However it is,  Japanese culture has never been more interesting after these two books, and I hope to lay my hands on more on the same subject.

To Read Or Not To Read :

Memoirs of A Geisha” is certainly a must-read not just for lovers of romance, but also for those who want a well written story that informs as well as pleasures the reader with its intelligence, sensitivity, and femininely graceful style.

Conclusion :

This is a book worth keeping on your shelf to be re-read as a treat,  years after you’ve done with it.  Its tale is as timeless as enduring love.

My Mark :  Excellent

 

 


Author : Mitch Albom
Release Date : September 23, 2003
Publisher : Hyperion; 1 edition
ISBN-10: 0786868716
ISBN-13: 978-0786868711
Pages : 198

“This is a story about a man named Eddie and it begins at the end, with Eddie dying in the sun. It might seem strange to start a story with an ending. But all endings are also beginnings. We just don’t know it at the time.” – p. 1

For “Eddie Maintenance”, life simply crept up on him. His plans to better himself often got pushed to the backburner when life’s demands frequently took first place. One day, he wakes up to realize that he is too old and too late to start pursuing dreams. Regret over wasted years becomes his guilt as years pass until his accidental death while saving a little girl from a carnival ride gone wrong.

He wakes up in heaven where he meets five people, who have, directly or indirectly, been connected to him in life, at one point or another. Each has one lesson for him that makes him gradually perceive that his seemingly purposeless life had great meaning after all.

What an insightful book for one so short and so easily read. And a comfort as well, for its message is : “No life is a waste. The only time we waste is the time we spend thinking we are alone.” With these two lines, Mitch Albom succinctly expresses what this book is really all about. In essence, every life has a purpose. It is when you have understood why you have lived and know that you have actually lived with purpose, that you get to come to your own paradise.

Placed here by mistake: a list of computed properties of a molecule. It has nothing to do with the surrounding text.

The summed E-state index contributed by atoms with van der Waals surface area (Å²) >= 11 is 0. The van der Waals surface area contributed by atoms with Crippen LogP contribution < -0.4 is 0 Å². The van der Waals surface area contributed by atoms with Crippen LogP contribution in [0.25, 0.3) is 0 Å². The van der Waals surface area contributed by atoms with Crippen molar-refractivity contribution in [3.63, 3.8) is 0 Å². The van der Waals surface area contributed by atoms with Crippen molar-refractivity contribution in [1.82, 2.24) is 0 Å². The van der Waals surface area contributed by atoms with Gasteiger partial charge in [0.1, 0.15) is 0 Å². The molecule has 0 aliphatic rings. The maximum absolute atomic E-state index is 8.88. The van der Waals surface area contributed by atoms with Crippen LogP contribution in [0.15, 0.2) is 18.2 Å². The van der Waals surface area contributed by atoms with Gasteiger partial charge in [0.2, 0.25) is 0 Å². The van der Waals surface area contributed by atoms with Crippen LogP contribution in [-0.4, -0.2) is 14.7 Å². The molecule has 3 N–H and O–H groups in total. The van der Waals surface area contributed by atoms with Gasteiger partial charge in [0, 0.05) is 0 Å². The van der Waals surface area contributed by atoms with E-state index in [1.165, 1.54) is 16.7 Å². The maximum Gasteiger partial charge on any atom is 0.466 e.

So, now we understand. No matter what life throws our way, in the end we truly know that everything’s going to be alright after all.

The book reads like a parable and is rife with little thoughts and reflective one-liners. It’s a touching little story that can make you shed a tear or two; but, definitely worth picking up for its optimism and hope.

For this is Albom’s heaven: “Everyone has an idea of heaven as do most religions, and they should all be respected. The version represented here is only a guess, a wish, in some ways, that my uncle [Edward Beitchman]), and others like him — people who felt unimportant here on earth—realize, finally, how much they mattered and how they are loved.” I guess we can make this our own, too.

I wouldn’t be surprised if this book becomes a modern classic.

My Mark : Outstanding

A little aside: I wish authors would really take the time to check on things they write especially if they need to use words foreign to their language. In this instance, a little Filipina girl refers to a soldier as “sundalong”. The correct term should be “sundalo”. I hope the next reprints will take care of this little bit of carelessness.

Some memorable thoughts from the author :

“Strangers are just family you have yet to come to know.” – p. 49

“When your time came, it came, and that was that. You might say something smart on your way out, but you might just as easily say something stupid.” – p. 13

“Love, like rain, can nourish from above, drenching couples with a soaking joy. But sometimes, under the angry heat of life, love dries on the surface and must nourish from below, tending to its roots, keeping itself alive.” – p.164

“…the secret of heaven: that each affects the other and the other affects the next, and the world is full of stories, but the stories are all one.” – p. 196

Author : Ann Patchett
First Released : May 22, 2001 (Hardcover 1st Edition)
Released as Paperback : August 2, 2005
Publisher : Harper Perennial
ISBN-10: 0060838728
ISBN-13: 978-0060838720
Pages : 352

I have always wanted to share this book with all my blog readers.  Ann Patchett writes a moving story with a very lyrical hand.  This is a beautiful piece of literature that I feel you shouldn’t miss.

However, I can’t write a review on a book I’ve read a long time ago, unless I delve into it again.  With my growing library, I don’t think I can for the moment.  So, I’ve found a great review from The World Of Books which more or less mirrors what I think about this novel.  Do check it out!

My Mark : Excellent